To follow or join the conversation (it’s free) register here:

http://blogs.creatingthefuture.org/communityfocus/planning-that-creates-the-future-making-change-vid-cast/





January 28: talking about mental health

25 01 2015

The more we talk about mental illness, the more we combat the damaging stigma that keeps so many from seeking help and finding support. It’s not hard. It’s a conversation that needs to continue all year long, but January 28th is a good day to begin. Watch for events where you live or work, check social media, and have a conversation about mental health with someone you care about.

Bell-Lets-talkSimple conversations can make a big difference.

Add your voice to the national discussion. #BellLetsTalk

 

 





Thanks! Journeys of Change Wins $25,000 SpecKids Change Challenge

14 01 2015

SpecKidsIf you were voting, a very big thank you! The Journeys of Change theatre project, an initiative of the Community Child Abuse Council, came out the winner of the $25,000 prize from the Hamilton Spectator’s SpecKids Change Challenge. The project will bring to life the stories and experiences of newcomer students in an educational and inspiring effort to build understanding and cultural awareness in our community. High school students across the region will see the production, and participating students (writing, design, production, staging, acting) will gain credit for their contributions.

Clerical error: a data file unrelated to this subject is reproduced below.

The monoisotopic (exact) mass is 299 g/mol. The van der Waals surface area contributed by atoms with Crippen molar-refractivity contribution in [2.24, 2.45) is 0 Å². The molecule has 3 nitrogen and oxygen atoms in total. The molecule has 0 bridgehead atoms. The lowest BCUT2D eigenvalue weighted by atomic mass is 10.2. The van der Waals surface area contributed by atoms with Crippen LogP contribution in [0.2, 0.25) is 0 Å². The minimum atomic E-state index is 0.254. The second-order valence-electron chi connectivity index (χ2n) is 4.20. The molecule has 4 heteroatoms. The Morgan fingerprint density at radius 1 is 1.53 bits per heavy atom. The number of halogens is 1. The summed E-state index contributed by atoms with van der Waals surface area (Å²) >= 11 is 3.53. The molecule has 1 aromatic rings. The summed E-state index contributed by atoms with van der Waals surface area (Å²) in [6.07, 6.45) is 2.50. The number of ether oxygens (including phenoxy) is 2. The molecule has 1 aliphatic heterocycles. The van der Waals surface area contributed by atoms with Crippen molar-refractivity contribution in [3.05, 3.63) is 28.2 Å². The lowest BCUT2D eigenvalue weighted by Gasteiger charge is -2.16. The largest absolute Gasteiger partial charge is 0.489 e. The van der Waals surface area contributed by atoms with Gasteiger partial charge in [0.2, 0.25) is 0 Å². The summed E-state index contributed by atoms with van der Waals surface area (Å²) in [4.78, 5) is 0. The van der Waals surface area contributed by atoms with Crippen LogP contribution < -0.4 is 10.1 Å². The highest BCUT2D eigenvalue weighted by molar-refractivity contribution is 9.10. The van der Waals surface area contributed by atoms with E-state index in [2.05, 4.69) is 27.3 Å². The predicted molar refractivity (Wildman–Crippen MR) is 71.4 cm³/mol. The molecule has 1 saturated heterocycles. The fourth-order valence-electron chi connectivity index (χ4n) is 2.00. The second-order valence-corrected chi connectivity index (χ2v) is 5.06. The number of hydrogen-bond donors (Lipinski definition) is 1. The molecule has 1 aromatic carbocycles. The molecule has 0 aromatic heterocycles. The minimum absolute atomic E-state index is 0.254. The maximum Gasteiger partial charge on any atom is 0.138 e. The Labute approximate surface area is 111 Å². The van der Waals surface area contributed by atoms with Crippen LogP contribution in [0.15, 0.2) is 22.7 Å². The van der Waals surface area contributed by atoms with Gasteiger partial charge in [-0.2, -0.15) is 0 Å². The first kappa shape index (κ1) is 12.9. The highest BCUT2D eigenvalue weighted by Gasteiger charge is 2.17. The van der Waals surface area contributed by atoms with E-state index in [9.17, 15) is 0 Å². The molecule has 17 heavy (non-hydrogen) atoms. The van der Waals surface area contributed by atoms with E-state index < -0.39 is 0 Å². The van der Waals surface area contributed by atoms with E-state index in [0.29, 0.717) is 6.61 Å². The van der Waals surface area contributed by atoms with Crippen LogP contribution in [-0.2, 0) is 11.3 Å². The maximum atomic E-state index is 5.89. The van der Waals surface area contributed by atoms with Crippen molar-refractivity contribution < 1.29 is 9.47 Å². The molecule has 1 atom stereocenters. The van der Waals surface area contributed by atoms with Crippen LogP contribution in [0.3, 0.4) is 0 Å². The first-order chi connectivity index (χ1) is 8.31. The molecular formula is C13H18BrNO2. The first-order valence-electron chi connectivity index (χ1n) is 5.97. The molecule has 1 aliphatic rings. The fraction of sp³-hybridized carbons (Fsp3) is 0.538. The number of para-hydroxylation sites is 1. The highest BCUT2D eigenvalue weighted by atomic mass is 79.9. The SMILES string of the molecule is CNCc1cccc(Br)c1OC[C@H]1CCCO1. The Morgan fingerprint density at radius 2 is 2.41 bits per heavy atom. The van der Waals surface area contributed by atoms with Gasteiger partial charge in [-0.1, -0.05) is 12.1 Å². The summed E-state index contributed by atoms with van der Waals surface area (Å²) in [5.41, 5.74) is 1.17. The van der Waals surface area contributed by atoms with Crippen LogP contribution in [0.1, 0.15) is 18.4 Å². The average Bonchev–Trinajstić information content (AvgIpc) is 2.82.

The Council’s OASIS Program offers specialized supports and counseling for immigrant and refugee children, youth, and their families who are experiencing trauma symptoms or significant acculturation stress. An extension of the program has counselors working to to provide accessible support on-site within schools with the greatest number of newcomer students. These services are limited at this time, but remove some of the barriers that otherwise make it difficult for refugee students to access mental health supports.

Thanks to the Hamilton Spectator, SpecKids Unlimited, and the Change Challenge, the program can now extend further by involving newcomer students in a creative endeavour that builds community and helps to integrate and embrace our newest members.